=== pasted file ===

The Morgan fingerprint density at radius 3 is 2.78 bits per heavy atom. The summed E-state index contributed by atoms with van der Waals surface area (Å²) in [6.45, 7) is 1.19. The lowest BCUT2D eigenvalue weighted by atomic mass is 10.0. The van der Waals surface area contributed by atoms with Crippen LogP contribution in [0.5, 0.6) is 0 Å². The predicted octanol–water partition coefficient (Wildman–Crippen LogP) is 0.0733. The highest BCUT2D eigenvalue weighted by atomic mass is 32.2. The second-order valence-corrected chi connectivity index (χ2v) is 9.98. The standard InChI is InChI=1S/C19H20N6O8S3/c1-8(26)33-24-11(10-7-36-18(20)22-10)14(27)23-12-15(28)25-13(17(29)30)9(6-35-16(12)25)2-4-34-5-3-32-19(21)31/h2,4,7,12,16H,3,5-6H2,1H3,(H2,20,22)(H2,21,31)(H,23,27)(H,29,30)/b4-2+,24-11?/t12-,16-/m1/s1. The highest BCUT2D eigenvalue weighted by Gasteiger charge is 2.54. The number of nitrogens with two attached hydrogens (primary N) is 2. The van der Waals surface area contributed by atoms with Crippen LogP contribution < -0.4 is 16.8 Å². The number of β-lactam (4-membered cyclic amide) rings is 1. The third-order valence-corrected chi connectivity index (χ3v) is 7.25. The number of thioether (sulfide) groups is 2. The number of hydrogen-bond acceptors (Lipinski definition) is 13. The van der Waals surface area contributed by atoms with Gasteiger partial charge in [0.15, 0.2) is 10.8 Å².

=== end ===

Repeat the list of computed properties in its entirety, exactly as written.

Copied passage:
The Morgan fingerprint density at radius 3 is 2.78 bits per heavy atom. The summed E-state index contributed by atoms with van der Waals surface area (Å²) in [6.45, 7) is 1.19. The lowest BCUT2D eigenvalue weighted by atomic mass is 10.0. The van der Waals surface area contributed by atoms with Crippen LogP contribution in [0.5, 0.6) is 0 Å². The predicted octanol–water partition coefficient (Wildman–Crippen LogP) is 0.0733. The highest BCUT2D eigenvalue weighted by atomic mass is 32.2. The second-order valence-corrected chi connectivity index (χ2v) is 9.98. The standard InChI is InChI=1S/C19H20N6O8S3/c1-8(26)33-24-11(10-7-36-18(20)22-10)14(27)23-12-15(28)25-13(17(29)30)9(6-35-16(12)25)2-4-34-5-3-32-19(21)31/h2,4,7,12,16H,3,5-6H2,1H3,(H2,20,22)(H2,21,31)(H,23,27)(H,29,30)/b4-2+,24-11?/t12-,16-/m1/s1. The highest BCUT2D eigenvalue weighted by Gasteiger charge is 2.54. The number of nitrogens with two attached hydrogens (primary N) is 2. The van der Waals surface area contributed by atoms with Crippen LogP contribution < -0.4 is 16.8 Å². The number of β-lactam (4-membered cyclic amide) rings is 1. The third-order valence-corrected chi connectivity index (χ3v) is 7.25. The number of thioether (sulfide) groups is 2. The number of hydrogen-bond acceptors (Lipinski definition) is 13. The van der Waals surface area contributed by atoms with Gasteiger partial charge in [0.15, 0.2) is 10.8 Å².